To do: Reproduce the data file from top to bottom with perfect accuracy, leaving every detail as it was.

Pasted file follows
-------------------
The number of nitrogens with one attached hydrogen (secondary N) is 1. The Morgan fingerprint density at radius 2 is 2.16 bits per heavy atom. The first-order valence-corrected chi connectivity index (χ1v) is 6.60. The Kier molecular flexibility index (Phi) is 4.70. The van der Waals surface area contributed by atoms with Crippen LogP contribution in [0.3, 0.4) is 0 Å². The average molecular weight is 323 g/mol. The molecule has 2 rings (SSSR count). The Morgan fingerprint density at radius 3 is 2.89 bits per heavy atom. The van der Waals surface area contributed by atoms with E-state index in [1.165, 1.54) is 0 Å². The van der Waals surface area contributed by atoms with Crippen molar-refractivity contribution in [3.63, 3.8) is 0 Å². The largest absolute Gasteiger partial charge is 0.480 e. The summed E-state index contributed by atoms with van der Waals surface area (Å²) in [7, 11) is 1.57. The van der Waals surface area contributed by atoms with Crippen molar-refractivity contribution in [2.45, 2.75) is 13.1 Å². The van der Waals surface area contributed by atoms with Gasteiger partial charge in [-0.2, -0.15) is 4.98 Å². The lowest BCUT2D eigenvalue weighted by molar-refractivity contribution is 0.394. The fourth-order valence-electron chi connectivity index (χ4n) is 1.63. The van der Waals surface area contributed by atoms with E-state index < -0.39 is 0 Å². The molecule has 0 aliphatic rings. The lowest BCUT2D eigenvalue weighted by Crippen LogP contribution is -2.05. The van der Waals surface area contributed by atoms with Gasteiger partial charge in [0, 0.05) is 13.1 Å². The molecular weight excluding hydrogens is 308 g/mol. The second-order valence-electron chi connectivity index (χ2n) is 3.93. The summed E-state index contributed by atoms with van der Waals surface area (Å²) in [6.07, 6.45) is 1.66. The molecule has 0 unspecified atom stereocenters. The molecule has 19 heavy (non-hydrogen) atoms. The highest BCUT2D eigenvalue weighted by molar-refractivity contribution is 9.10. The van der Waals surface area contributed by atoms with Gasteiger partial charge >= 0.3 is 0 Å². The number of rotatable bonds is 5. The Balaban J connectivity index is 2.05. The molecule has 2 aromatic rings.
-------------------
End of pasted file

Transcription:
The number of nitrogens with one attached hydrogen (secondary N) is 1. The Morgan fingerprint density at radius 2 is 2.16 bits per heavy atom. The first-order valence-corrected chi connectivity index (χ1v) is 6.60. The Kier molecular flexibility index (Phi) is 4.70. The van der Waals surface area contributed by atoms with Crippen LogP contribution in [0.3, 0.4) is 0 Å². The average molecular weight is 323 g/mol. The molecule has 2 rings (SSSR count). The Morgan fingerprint density at radius 3 is 2.89 bits per heavy atom. The van der Waals surface area contributed by atoms with E-state index in [1.165, 1.54) is 0 Å². The van der Waals surface area contributed by atoms with Crippen molar-refractivity contribution in [3.63, 3.8) is 0 Å². The largest absolute Gasteiger partial charge is 0.480 e. The summed E-state index contributed by atoms with van der Waals surface area (Å²) in [7, 11) is 1.57. The van der Waals surface area contributed by atoms with Crippen molar-refractivity contribution in [2.45, 2.75) is 13.1 Å². The van der Waals surface area contributed by atoms with Gasteiger partial charge in [-0.2, -0.15) is 4.98 Å². The lowest BCUT2D eigenvalue weighted by molar-refractivity contribution is 0.394. The fourth-order valence-electron chi connectivity index (χ4n) is 1.63. The van der Waals surface area contributed by atoms with E-state index < -0.39 is 0 Å². The molecule has 0 aliphatic rings. The lowest BCUT2D eigenvalue weighted by Crippen LogP contribution is -2.05. The van der Waals surface area contributed by atoms with Gasteiger partial charge in [0, 0.05) is 13.1 Å². The molecular weight excluding hydrogens is 308 g/mol. The second-order valence-electron chi connectivity index (χ2n) is 3.93. The summed E-state index contributed by atoms with van der Waals surface area (Å²) in [6.07, 6.45) is 1.66. The molecule has 0 unspecified atom stereocenters. The molecule has 19 heavy (non-hydrogen) atoms. The highest BCUT2D eigenvalue weighted by molar-refractivity contribution is 9.10. The van der Waals surface area contributed by atoms with Gasteiger partial charge >= 0.3 is 0 Å². The number of rotatable bonds is 5. The Balaban J connectivity index is 2.05. The molecule has 2 aromatic rings.